04 Oct Fuel Systems II
It’s time to turn the complicated information from lasts months piece into something you can use. Let’s do a quick refresher. The three fuel systems we discussed were the phosphagen system, glycolysis (fast and slow) and the oxidative system. Remember that all the fuel systems are active at the same time, but the level of involvement depends on the intensity of the exercise.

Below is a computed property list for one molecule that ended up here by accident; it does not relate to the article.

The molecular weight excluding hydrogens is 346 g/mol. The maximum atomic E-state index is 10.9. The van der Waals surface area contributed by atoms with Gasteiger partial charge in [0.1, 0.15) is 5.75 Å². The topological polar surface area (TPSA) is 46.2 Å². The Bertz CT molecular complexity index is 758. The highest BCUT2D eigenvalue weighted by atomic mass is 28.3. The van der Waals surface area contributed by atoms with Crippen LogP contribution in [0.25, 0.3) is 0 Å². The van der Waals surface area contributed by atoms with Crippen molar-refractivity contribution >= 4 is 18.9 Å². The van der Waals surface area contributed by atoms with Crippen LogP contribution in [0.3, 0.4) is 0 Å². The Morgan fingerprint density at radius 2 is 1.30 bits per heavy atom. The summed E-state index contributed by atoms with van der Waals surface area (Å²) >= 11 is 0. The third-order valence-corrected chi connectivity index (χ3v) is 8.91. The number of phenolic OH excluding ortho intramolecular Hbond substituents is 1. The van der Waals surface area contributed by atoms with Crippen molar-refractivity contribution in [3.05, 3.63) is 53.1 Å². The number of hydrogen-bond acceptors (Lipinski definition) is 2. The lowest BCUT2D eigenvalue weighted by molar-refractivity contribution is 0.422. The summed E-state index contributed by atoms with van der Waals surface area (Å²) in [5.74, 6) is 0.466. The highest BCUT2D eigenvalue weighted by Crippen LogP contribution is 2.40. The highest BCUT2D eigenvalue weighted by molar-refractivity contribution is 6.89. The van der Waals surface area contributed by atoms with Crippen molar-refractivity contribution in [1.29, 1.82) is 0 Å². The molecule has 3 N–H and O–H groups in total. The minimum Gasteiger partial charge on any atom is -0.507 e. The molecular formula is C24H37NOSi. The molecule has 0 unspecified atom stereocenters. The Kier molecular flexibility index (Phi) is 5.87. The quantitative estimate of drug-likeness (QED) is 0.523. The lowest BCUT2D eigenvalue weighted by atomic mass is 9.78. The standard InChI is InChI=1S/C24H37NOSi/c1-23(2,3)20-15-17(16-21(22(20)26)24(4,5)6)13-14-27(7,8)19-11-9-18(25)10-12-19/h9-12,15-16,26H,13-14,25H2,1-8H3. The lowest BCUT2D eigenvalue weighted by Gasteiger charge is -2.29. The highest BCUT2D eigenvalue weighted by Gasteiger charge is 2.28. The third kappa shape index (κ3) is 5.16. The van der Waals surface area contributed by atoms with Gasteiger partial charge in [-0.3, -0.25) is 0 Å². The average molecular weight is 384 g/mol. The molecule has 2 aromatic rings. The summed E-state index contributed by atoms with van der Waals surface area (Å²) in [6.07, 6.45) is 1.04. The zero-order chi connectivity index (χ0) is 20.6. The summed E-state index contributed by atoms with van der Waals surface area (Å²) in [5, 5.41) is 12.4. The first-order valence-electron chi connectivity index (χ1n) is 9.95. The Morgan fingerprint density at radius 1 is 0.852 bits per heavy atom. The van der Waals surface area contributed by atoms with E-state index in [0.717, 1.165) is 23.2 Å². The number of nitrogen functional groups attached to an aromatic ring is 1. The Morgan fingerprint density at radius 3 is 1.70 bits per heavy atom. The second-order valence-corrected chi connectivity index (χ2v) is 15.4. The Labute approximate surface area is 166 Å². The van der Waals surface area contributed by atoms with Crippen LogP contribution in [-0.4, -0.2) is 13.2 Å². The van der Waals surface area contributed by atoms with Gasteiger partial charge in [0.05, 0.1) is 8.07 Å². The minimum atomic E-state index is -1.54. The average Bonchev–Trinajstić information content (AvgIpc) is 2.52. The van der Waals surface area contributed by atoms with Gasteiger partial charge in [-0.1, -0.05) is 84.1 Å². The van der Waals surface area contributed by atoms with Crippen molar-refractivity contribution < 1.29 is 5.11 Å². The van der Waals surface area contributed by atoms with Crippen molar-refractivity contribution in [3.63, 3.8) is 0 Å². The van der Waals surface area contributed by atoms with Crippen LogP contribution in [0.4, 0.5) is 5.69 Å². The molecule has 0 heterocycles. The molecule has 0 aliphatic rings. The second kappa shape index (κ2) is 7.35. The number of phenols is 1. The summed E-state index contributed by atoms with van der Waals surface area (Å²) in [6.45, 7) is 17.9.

• The phosphagen system is heavily taxed by sprinting, power lifting or interval training (<10 seconds). Training the phosphagen system improves overall power, speed and maximal oxygen uptake. This is good for athletes who incorporate explosive movements in their sport. • The glycolytic system is heavily taxed in the fifteen second to three minute duration with interval training, circuit training (weights), heavy cycling, etc. Training the glycolytic system improves blood lactate threshold levels and is good for high intensity endurance. • The oxidative system is heavily taxed during a long duration of exercise (20-75% maximum capacity) such as step, cardiovascular equipment, jogging, walking, etc. Training the oxidative system improves aerobic endurance, cardiovascular and pulmonary tissue, and maximal oxygen uptake. Low intensity aerobic exercise does not heavily tax any of the fuel systems, but does rely on fat as a primary fuel source. Don’t get excited yet! Training the phosphagen, glycolytic and oxidative system at a moderately high intensity increases the post exercise oxygen deficit. This stimulates the metabolism for many hours after exercise, which equates to a larger percentage of fat burned overall. If your goal is to improve your sport, train the fuel system that best resembles your sport. If your goal is fat loss, train all three systems equally. If the goal is cardiovascular improvement, train all three, but spend more time training the oxidative system at a moderately high intensity level. I wish you well in your training. Print PDF Version